Sea cow dugongs are a long living and less reproductive animals, and are severely endangered globally. They are fully herbivorous and feed on sea grass beds.  Sethusamudram region has some of the largest feeding grounds for these animals. Since oil spill would almost certainly contaminate the sea grasses, this would lead to the loss of their largest feeding grounds, besides potentially poisoning them through contaminated sea grass feeding.  

Besides this, the dugong’s head is heavy and blunt, with the mouth on the underside of the head designed for grazing.  They have smooth skins but coarse hairs around their mouths which serve as sensors as they search for edible sea grasses.  If surfacing near oil slicks with the head out to breathe, dugongs may foul these sensory hairs and also get oil in their eyes. This could cause inflammation and infections, and in long term could severely affect their ability to feed and breed.

There has been little research on the precise effects of oil on the dugong, but it is thought they could suffer “lipid pneumonia” if they inhale oil droplets and oil vapour when they surface through oil slicks to breathe. Dugongs may also suffer from long term chronic effects such as liver problems if they consume oil droplets or oil-affected sea grasses. Depending upon the amount and composition of the ingested oil, the effects could range from acute, to subtle, to progressive organ damage.  Aromatics and other low molecular weight hydrocarbons can be absorbed from the intestine and transported via the bloodstream to various target organs within the dugong.

Baleen whales are particularly vulnerable to oil while feeding. They plunge, take in huge quantities of water, and then filter out their feed of plankton and krill.  While doing so, oil may stick to the baleen while they “filter feed” near oil slicks.  Sticky, tar-like residues are particularly likely to foul the whales’ baleen plates.  Researchers have also indicated that inhalation of oil droplets, vapours and fumes is a possibility if whales surface near slicks to breathe.  Exposure to oil in this way could damage mucous membranes, damage airways or even cause death.

Impact on Birds

Face of the oil spills in public memory is often cast in the mould of the images of oil-coated, dead or dying birds, reported by the media.  This is because the oil spills invariably result in the death of a large number of sea birds, which are very sensitive to both internal and external effects of oil.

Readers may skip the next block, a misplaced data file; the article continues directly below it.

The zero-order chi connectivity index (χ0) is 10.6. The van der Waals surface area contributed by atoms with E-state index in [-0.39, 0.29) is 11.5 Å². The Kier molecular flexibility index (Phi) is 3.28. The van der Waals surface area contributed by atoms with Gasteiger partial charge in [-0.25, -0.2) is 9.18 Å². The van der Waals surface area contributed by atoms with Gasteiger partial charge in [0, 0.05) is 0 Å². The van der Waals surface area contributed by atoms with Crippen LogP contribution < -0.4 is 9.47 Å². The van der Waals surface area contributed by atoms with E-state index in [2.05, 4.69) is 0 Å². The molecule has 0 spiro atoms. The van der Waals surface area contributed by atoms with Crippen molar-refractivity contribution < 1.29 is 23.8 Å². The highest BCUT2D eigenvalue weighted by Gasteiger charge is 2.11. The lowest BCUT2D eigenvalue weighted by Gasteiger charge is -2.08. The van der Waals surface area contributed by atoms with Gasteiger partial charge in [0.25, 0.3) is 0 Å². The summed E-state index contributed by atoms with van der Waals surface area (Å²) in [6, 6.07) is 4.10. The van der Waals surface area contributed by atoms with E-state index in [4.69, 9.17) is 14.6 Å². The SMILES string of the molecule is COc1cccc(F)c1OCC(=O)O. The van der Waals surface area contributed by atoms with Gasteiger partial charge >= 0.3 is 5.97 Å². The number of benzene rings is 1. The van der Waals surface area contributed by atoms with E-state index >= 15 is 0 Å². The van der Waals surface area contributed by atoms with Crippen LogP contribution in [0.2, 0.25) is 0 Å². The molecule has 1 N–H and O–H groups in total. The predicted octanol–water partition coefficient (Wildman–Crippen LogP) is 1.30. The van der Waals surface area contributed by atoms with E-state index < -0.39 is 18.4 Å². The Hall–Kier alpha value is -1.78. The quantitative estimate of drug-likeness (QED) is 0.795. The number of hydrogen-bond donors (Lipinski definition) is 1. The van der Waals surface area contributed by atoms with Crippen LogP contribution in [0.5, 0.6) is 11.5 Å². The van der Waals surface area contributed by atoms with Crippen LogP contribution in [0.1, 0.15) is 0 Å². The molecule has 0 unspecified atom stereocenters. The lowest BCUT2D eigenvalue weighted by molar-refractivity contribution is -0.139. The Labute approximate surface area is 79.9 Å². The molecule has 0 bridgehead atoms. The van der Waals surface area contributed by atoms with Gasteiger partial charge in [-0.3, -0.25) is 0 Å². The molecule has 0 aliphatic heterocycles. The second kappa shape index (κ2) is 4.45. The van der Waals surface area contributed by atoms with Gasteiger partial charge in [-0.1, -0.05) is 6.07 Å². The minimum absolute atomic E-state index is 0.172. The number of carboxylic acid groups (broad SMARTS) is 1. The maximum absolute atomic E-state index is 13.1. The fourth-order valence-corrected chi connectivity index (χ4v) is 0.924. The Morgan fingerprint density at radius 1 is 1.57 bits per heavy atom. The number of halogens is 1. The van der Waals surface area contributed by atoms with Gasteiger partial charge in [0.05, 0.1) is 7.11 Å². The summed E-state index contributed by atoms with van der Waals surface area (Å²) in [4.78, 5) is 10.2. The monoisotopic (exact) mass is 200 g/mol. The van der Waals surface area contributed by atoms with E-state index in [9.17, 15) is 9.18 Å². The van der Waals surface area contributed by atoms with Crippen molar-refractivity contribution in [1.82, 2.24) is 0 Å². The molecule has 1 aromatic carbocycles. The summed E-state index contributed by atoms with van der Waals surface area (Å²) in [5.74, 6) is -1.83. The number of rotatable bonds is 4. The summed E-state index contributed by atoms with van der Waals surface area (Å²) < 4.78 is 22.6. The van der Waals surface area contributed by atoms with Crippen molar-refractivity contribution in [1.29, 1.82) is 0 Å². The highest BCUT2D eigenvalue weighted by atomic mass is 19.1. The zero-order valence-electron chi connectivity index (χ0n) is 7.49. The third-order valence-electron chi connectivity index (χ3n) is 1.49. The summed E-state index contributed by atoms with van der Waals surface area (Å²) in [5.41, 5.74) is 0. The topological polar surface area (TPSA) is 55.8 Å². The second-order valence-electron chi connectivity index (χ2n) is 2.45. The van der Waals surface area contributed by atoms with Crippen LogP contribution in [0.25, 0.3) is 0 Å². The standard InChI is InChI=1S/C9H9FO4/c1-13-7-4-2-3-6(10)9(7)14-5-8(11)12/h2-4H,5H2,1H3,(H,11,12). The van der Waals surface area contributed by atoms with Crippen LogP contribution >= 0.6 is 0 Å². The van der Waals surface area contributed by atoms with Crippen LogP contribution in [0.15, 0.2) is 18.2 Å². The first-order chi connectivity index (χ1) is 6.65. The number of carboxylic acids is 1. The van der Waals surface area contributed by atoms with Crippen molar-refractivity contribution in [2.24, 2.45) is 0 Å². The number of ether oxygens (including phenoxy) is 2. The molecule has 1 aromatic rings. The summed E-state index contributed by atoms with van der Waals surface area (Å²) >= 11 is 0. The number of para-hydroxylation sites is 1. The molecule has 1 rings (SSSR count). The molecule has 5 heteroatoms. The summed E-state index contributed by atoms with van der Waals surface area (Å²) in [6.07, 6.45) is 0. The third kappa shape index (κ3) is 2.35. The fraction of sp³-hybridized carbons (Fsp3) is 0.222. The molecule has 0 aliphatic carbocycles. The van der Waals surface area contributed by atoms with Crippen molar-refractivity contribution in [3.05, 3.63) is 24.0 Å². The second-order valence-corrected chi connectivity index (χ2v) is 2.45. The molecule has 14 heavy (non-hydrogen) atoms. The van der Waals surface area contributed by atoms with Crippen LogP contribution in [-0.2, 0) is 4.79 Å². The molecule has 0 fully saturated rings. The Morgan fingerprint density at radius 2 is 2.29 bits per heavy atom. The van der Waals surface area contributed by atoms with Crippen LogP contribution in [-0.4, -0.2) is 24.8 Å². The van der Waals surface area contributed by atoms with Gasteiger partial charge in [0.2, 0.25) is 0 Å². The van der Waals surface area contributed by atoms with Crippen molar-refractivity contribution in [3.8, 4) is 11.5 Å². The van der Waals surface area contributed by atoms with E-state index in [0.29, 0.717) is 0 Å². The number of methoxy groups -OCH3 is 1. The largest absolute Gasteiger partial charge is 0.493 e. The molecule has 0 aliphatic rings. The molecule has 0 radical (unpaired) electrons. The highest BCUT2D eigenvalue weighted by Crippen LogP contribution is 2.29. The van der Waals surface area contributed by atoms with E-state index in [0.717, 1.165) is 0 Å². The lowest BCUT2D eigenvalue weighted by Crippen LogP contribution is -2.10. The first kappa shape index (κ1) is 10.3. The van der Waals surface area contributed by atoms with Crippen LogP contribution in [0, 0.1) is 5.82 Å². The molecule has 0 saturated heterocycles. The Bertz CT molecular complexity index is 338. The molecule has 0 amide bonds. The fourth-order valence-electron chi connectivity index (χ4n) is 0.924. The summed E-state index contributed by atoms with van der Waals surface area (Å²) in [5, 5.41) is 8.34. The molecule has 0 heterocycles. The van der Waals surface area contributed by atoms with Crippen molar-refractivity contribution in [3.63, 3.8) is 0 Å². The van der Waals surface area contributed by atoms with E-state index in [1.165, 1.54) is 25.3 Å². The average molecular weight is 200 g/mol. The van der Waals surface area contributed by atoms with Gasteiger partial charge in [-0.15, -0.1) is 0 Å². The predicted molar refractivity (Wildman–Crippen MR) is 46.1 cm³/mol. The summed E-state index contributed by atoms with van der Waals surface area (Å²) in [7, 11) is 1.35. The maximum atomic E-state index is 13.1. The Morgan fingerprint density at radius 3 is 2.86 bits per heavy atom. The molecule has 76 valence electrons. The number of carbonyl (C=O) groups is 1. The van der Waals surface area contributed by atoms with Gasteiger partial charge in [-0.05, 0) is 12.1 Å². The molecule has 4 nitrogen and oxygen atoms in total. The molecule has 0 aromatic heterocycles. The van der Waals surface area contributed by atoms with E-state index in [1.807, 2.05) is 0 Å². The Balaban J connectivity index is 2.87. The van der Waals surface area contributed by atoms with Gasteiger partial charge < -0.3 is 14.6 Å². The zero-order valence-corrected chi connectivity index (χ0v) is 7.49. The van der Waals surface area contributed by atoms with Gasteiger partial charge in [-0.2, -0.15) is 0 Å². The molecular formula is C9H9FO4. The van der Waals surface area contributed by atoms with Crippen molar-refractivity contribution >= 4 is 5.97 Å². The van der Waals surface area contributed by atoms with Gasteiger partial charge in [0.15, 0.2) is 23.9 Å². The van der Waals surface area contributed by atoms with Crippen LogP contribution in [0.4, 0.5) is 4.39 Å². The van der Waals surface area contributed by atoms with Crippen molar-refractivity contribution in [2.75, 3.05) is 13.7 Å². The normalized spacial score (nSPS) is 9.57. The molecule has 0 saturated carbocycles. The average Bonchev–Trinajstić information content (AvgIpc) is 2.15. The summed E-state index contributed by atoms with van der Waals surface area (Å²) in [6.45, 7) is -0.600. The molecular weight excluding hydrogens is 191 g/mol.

Sea birds have a huge risk of contact to spilled oil because of the amount of time they spend on or near the surface of the sea and on oil affected foreshores.  Sea birds are affected by oil in several ways. Contact with oils causes feathers to collapse and matt and change the insulation properties of feathers and down. Matting of feathers severely hampers the ability of birds to fly.  Oiled feathers also make the seabirds lose buoyancy, and as a result they sink and drown.  Due to this, many also become easy prey to the predators.  A breakdown in the water-proofing and thermal insulation provided by the feathers also often causes hypothermia.  

Many species are susceptible to the toxic effects of inhaled oil vapors. Oil vapors can cause damage to the animal’s central nervous system, liver, and lungs.  They also get poisoned or intoxicated through the ingestion of oil via their prey since their food chain would become almost certainly contaminated.

Oil can be transferred from birds’ plumage to the eggs they are hatching. Scientists have also observed developmental effects in bird embryos that were exposed to oil. Long-term reproductive problems have been shown in some studies in animals that have been exposed to oil.

Impact on Fishing Communities

About 1.5 million people from across 6 coastal districts of Tamil Nadu depend upon fishing for their livelihood.  Out of this, about 115,000 fisher-folk from 23,000 families live in about 70 fishing villages in the direct neighborhood of the Sethusamudram project area.  There are 87 fish landing stations between the south of Point Calimere and Pamban in the Palk Bay, and 40 stations in the Gulf of Mannar between Pamban and Tuticorin.  The fish production has been reported to be gradually increasing year on year, and a production of about 2,05,700 tonnes was recorded in 2001.  There is also a sizeable population that depends upon Sacred Shankha related livelihood.  It must be noted that Shankha of these seas fetch many times more price than from any other place in the Indian Ocean.

How will this community dependent upon natural resources of the sea be affected in case of an oil spill disaster?

Oil spills would result in the most obvious tainting of fish, resulting in complete contamination of the food chain upon which the fisher-folk depend.  In most cases, loss of sales would also result because even if the fish are clean, they would be presumed to be tainted by the market, if spill happens anywhere in the region. 

Their access to the waters might be completely or partly restricted for weeks, when the containment efforts in response to spill would happen, leading to loss of income.  It is also very common for fishing to be banned for some time in the entire neighbouring region of a spill, so as to regain the market confidence.  Oil spills are known to also damage the fishing nets and gear too, with varying scale.